Partial reversal of aging achieved in mice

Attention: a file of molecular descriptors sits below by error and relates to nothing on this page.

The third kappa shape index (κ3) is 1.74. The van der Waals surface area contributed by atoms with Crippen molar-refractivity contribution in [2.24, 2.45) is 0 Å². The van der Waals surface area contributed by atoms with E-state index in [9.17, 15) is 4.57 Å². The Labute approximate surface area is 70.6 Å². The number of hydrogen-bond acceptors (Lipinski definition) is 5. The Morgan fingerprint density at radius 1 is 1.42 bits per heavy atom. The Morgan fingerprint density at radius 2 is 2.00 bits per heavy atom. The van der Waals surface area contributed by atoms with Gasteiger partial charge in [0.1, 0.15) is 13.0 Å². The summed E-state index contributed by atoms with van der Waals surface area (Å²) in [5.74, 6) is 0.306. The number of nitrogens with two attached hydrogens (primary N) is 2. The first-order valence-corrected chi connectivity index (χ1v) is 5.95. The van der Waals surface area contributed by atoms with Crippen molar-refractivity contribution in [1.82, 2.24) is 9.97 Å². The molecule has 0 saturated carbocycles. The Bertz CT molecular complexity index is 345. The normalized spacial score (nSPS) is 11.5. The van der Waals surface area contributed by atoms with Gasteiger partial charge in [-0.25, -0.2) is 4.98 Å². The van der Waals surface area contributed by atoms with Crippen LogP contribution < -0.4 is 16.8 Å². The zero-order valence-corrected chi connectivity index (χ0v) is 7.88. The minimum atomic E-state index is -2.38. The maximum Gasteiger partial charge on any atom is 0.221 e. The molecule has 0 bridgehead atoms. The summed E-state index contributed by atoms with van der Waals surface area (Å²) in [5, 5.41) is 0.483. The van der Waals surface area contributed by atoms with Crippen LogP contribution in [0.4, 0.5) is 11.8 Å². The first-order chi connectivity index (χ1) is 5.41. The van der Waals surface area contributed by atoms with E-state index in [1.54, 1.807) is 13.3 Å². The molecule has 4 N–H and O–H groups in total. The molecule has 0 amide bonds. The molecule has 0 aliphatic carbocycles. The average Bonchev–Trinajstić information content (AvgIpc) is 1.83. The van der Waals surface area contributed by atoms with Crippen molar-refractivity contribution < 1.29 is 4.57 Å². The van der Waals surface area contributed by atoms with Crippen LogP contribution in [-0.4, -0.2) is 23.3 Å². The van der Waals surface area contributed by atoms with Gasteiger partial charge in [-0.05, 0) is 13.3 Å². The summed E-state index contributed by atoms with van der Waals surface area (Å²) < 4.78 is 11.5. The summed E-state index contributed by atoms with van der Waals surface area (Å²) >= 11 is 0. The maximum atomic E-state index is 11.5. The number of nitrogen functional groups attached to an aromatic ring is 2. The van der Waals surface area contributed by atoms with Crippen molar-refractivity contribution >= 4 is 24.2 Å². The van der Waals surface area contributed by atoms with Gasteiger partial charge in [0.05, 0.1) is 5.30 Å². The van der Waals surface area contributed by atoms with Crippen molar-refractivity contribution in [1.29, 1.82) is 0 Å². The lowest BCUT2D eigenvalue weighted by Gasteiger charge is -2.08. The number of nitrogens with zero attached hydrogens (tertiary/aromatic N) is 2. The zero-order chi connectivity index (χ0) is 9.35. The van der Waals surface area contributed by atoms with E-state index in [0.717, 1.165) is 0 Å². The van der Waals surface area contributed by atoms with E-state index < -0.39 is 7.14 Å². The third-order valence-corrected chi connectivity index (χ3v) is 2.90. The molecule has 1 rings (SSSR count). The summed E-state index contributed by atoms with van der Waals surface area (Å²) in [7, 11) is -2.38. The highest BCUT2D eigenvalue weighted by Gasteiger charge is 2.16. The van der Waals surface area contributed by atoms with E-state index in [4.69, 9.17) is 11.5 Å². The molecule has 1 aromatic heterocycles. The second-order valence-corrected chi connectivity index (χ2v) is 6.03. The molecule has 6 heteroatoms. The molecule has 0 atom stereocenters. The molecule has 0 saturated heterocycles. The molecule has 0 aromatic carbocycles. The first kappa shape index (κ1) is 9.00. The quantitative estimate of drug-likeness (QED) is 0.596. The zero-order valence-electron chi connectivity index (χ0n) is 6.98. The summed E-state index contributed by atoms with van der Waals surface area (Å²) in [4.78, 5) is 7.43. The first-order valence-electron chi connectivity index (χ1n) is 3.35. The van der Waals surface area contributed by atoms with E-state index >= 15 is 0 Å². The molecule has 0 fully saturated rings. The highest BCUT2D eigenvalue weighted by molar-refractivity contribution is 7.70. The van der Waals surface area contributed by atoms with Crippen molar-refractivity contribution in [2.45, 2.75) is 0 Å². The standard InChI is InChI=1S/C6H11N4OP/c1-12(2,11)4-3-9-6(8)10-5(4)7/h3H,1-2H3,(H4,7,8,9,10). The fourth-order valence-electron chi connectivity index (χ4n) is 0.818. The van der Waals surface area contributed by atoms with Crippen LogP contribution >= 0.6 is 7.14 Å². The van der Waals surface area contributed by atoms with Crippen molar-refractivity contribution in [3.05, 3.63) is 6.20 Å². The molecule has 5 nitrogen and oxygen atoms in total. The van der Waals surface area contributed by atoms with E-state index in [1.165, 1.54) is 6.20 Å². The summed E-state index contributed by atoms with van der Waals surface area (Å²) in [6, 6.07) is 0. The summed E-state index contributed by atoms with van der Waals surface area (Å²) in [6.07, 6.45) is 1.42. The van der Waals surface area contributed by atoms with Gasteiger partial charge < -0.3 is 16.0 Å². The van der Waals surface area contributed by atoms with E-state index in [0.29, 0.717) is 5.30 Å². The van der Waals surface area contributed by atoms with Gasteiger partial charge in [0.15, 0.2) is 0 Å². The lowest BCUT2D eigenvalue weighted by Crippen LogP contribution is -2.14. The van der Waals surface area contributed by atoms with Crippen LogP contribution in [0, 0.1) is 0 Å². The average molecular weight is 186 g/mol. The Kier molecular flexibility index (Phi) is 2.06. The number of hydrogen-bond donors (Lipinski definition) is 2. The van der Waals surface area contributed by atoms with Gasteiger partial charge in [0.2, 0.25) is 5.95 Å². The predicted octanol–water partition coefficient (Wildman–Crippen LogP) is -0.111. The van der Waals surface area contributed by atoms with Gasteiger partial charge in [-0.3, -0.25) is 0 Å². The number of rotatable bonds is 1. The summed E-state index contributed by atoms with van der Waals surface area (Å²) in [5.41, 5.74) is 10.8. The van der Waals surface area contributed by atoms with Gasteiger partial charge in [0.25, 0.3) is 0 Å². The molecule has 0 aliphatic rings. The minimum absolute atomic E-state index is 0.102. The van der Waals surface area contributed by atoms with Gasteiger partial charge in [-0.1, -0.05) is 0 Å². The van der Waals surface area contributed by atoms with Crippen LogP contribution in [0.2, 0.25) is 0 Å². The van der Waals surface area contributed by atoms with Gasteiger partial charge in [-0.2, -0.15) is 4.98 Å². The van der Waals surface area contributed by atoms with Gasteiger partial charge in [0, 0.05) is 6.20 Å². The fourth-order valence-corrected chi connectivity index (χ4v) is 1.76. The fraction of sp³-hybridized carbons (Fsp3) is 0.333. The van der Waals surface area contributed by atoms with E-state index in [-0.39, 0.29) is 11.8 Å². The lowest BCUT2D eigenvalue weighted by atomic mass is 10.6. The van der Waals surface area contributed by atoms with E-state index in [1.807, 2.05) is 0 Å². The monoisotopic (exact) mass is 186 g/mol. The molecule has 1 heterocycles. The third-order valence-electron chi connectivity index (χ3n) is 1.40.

first_imgHarvard scientists at Dana-Farber Cancer Institute say they have for the first time partially reversed age-related degeneration in mice, resulting in new growth of the brain and testes, improved fertility, and the return of a lost cognitive function.In a report posted online by the journal Nature in advance of print publication, researchers led by Ronald A. DePinho, a Harvard Medical School (HMS) professor of genetics, said they achieved the milestone in aging science by engineering mice with a controllable telomerase gene. The telomerase enzyme maintains the protective caps called telomeres that shield the ends of chromosomes.As humans age, low levels of telomerase are associated with progressive erosion of telomeres, which may then contribute to tissue degeneration and functional decline in the elderly. By creating mice with a telomerase switch, the researchers were able to generate prematurely aged mice. The switch allowed the scientists to find out whether reactivating telomerase in the animals would restore telomeres and mitigate the signs and symptoms of aging. The work showed a dramatic reversal of many aspects of aging, including reversal of brain disease and infertility.While human applications remain in the future, the strategy might one day be used to treat conditions such as rare genetic premature aging syndromes in which shortened telomeres play an important role, said DePinho, senior author of the report and the director of Dana-Farber’s Belfer Institute for Applied Cancer Science. “Whether this would impact on normal aging is a more difficult question,” he added. “But it is notable that telomere loss is associated with age-associated disorders and thus restoration of telomeres could alleviate such decline.” The first author is Mariela Jaskelioff, a research fellow in medicine in DePinho’s laboratory.Importantly, the animals showed no signs of developing cancer. This remains a concern because cancer cells turn on telomerase to make themselves virtually immortal. DePinho said the risk can be minimized by switching on telomerase only for a matter of days or weeks — which may be brief enough to avoid fueling hidden cancers or cause new ones to develop. Still, he observed, it is an important issue for further study.In addition, DePinho said these results may provide new avenues for regenerative medicine, because they suggest that quiescent adult stem cells in severely aged tissues remain viable and can be reactivated to repair tissue damage.“If you can remove the underlying damage and stresses that drive the aging process and cause stem cells to go into growth arrest, you may be able to recruit them back into a regenerative response to rejuvenate tissues and maintain health in the aged,” he said. Those stresses include the shortening of telomeres over time that causes cells and tissues to fail.Loss of telomeres sends a cascade of signals that cause cells to stop dividing or self-destruct, stem cells to go into retirement, organs to atrophy, and brain cells to die. Generally, the shortening of telomeres in normal tissues shows a steady decline, except in the case of cancer, where they are maintained.The experiments used mice that had been engineered to develop severe DNA and tissue damage as a result of abnormal, premature aging. These animals had short, dysfunctional telomeres and suffered a variety of age-related afflictions that progressed in successive generations of mice. Among the conditions were testes reduced in size and depleted of sperm, atrophied spleens, damage to the intestines, and shrinkage of the brain along with an inability to grow new brain cells.“We wanted to know: If you could flip the telomerase switch on and restore telomeres in animals with entrenched age-related disease, what would happen?” explained DePinho. “Would it slow down aging, stabilize it, or even reverse it?”Rather than supply the rodents with supplemental telomerase, the scientists devised a way to switch on the animals’ own dormant telomerase gene, known as TERT. They engineered the endogenous TERT gene to encode a fusion protein of TERT and the estrogen receptor. This fusion protein would only become activated with a special form of estrogen. With this setup, scientists could give the mice an estrogen-like drug at any time to stimulate the TERT-estrogen receptor fusion protein and make it active to maintain telomeres.Against this backdrop, the researchers administered the estrogen drug to some of the mice via a time-release pellet inserted under the skin. Other animals, the controls, were given a pellet containing no active drug.After four weeks, the scientists observed remarkable signs of rejuvenation in the treated mice. Overall, the mice exhibited increased levels of telomerase and lengthened telomeres, biological changes indicative of cells returning to a growth state with reversal of tissue degeneration, and increase in size of the spleen, testes, and brain. “It was akin to a Ponce de León effect,” noted DePinho, referring to the Spanish explorer who sought the mythical Fountain of Youth.“When we flipped the telomerase switch on and looked a month later, the brains had largely returned to normal,” said DePinho. More newborn nerve cells were observed, and the fatty myelin sheaths around nerve cells — which had become thinned in the aged animals — increased in diameter. In addition, the increase in telomerase revitalized slumbering brain stem cells so they could produce new neurons.To show that all this new activity actually caused functional improvements, the scientists tested the mice’s ability to avoid a certain area where they detected unpleasant odors that they associated with danger, such as scents of predators or rotten food. They had lost that survival skill as their olfactory nerve cells atrophied, but after the telomerase boost, those nerves regenerated and the mice regained their crucial sense of smell.“One of the most amazing changes was in the animals’ testes, which were essentially barren as aging caused the death and elimination of sperm cells,” recounted DePinho. “When we restored telomerase, the testes produced new sperm cells, and the animals’ fecundity was improved — their mates gave birth to larger litters.”The telomerase boost also lengthened the rodents’ life spans compared to their untreated counterparts — but they did not live longer than normal mice, said the researchers.The authors concluded, “This unprecedented reversal of age-related decline in the central nervous system and other organs vital to adult mammalian health justifies exploration of telomere rejuvenation strategies for age-associated diseases.”Other authors include members of the DePinho research group and Eleftheria Maratos-Flier, an HMS professor of medicine at Beth Israel Deaconess Medical Center.The research was supported by grants from the National Institutes of Health and the Belfer Foundation.last_img read more